In the late 1800s, Galveston was called the Wall Street of the Southwest. Just beyond Pier 19, you can see the impressive stone buildings on the downtown avenue called The Strand, where wealthy cotton brokers, bankers, and shipping tycoons maintained offices. The hurricane of 1900, which killed some 6,000 citizens, ended that era. Now those old stone buildings house restaurants, gift shops, bars, and other tourist-driven businesses. And that’s the Galveston mystique—it’s an antique jewel of a Southern city mounted in an improbably kitschy setting of tiki bars, seaside amusement parks, and sandy beaches. Its unusual blend of the upscale and the offbeat has attracted some 48,000 residents, as well as more than 6 million tourists annually. Galveston is home to one of the largest motorcycle rallies in North America, the third-largest Mardi Gras celebration in the U.S., and one of the country’s best old opera houses.
The fishermen unload glistening red snapper onto a dock where Katie’s Seafood Market owners Kenny Guindon and his brother Buddy supervise a crew of fishmongers. A forklift stays in constant motion, carrying pallets of fish-laden bins onto waiting refrigerated trucks. Some 4,000 pounds of red snapper are being loaded right before my eyes. There was a time when such a catch was unimaginable. Gulf red snapper were almost fished into extinction back in the middle of the last century—but the fish population has bounced back. The Guindon family and fellow fishermen founded Gulf Wild, a nonprofit conservation organization for U.S. fishermen working the Gulf. Their catch is branded with white plastic Gulf Wild tags. The number on the tag tells consumers which boat and which fishermen caught the fish and confirms that customers are supporting a sustainable fishery.
There are dozens of old Victorian homes line streets shaded by massive live oaks. There are more than 2,000 buildings in Galveston listed on the National Register of Historic Places, and nearly all of them have been partially submerged during one hurricane or another. To live in Galveston, you have to accept that this is a place where disaster strikes hard and often. You need to have the grit to dust yourself off and start over, and the grace to go on without complaining.
The blinding white expanse of Sacred Heart Church—a Catholic church with striking Moorish architecture that might remind you of the Sacré-Coeur in Paris, is just one gem of the city. Nearby Bishop's Palace is a four-story stone castle and the city’s grandest building, with interiors featuring stained glass windows, rare hardwoods, and imported fireplaces.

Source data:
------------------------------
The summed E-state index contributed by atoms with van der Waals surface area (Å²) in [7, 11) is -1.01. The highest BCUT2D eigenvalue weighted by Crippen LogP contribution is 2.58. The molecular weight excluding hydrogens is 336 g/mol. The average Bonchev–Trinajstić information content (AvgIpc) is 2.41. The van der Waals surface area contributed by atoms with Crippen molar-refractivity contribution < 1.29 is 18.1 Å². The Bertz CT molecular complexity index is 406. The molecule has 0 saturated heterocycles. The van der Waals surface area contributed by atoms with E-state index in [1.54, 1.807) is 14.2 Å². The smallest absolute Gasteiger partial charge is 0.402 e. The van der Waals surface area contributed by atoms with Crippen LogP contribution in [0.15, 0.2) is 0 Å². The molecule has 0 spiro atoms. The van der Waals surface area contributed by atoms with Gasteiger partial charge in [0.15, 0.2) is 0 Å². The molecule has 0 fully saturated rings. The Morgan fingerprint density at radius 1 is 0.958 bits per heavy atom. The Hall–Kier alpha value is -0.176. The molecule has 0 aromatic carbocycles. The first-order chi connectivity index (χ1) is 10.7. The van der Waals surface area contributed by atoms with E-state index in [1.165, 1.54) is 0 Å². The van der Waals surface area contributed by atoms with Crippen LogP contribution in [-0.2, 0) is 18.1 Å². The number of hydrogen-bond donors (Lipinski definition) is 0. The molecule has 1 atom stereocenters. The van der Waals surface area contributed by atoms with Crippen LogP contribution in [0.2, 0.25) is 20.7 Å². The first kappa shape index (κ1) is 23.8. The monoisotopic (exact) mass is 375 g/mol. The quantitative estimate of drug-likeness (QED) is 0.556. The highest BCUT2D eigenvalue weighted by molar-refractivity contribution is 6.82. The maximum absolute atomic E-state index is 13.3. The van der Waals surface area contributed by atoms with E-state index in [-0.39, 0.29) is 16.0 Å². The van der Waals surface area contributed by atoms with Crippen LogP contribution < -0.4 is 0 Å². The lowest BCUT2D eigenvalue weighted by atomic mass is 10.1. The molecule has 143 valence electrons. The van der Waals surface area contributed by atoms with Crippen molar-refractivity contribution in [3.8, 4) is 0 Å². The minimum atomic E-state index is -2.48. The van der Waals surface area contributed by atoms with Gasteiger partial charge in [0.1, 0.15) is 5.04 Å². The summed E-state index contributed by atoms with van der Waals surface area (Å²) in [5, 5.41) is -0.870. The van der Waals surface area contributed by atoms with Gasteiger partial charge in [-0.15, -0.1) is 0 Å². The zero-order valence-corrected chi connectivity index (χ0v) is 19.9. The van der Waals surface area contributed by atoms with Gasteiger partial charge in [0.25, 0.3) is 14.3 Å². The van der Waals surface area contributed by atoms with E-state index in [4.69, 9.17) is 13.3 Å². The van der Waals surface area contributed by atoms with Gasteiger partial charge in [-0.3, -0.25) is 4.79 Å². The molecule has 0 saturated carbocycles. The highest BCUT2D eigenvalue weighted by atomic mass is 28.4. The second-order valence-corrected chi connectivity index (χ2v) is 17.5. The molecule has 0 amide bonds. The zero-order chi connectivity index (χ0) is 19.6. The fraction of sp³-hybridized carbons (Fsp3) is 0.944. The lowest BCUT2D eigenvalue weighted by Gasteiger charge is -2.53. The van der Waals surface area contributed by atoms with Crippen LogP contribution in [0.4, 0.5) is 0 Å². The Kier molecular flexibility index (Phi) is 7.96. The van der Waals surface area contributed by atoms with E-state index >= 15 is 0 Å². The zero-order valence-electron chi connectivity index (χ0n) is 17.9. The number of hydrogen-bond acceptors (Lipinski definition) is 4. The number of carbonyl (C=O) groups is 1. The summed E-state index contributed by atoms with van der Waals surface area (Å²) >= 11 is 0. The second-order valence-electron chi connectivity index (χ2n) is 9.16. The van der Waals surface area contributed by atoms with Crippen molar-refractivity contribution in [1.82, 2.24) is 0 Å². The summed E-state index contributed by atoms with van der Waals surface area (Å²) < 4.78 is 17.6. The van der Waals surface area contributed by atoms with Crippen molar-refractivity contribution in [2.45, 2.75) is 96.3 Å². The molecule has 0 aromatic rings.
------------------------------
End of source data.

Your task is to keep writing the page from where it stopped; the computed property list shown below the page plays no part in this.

We still love the elegant Hotel Galvez & Spa, aka the “Queen of the Gulf,” a historic property with modern amenities on the Seawall. For a nicely restored stay downtown, try The Tremont House, which has a rooftop bar.
Blvd. Seafood is a modern diner facing the beach. The innovative appetizer list features the Mexican-inspired shrimp-and-crabmeat cocktail called BLVD. Campechana, as well as Hawaiian-style Tuna Poke. The popular Flat Fish Stack is a sautéed flounder fillet topped with a crab cake in rich Mornay sauce. Grouper and Gulf red snapper come grilled, broiled, fried, blackened, and pecan crusted. blvdseafood.com
Gaido’s,the grande dame of Galveston seafood restaurants, was founded in 1911. Local fish, like red snapper, flounder, and yellowfin tuna, are pulled fresh from the water. Oyster dishes include Bienville, Rockefeller, Monterey, Asiago, Ponzini (a local favorite with mushroom stuffing), and grilled oysters in garlic butter. Seafood Bisque is popular, as are the Shrimp Peques, bacon-wrapped shrimp with a brown sugar-chipotle glaze. gaidos.com
Number 13 Prime Steak and Seafood,overlooking the marina, has a stunning view. Don’t miss The Grand Amuse, a modernized plateau de fruits de mer with half-shell oysters, cold crab claws, boiled shrimp, and more, served over crushed ice on a silver platter. number13steak.com
Rudy & Paco is the most elegant restaurant in town. Chef Paco Vargas is Nicaraguan, which explains the crispy plantain chips and chimichurri dip on every table and the Latin flair of dishes like Filete de Pargo Elegante (a red snapper entrée). rudyandpaco.com
The Sunflower Bakery and Café is open from 7 a.m. to 5 p.m., seven days a week, with menu items ranging from the sublime Bread Pudding French Toast topped with fresh fruit to Eggs Benedict Surf & Turf with lump crabmeat, poached eggs, filet mignon medallions, and hollandaise on English muffins. Lunch includes burgers, Cuban sandwiches, seafood, and craft beers. thesunflowerbakeryandcafe.com
Waterman’s Restaurant is a marina eatery overlooking Galveston Bay. It serves ginormous Jumbo Fried Shrimp, which are pounded flat, battered, and fried. However, the most popular item on the menu is the Texas Snapper, which is pecan crusted and then topped with lump crabmeat. waterman-galveston.com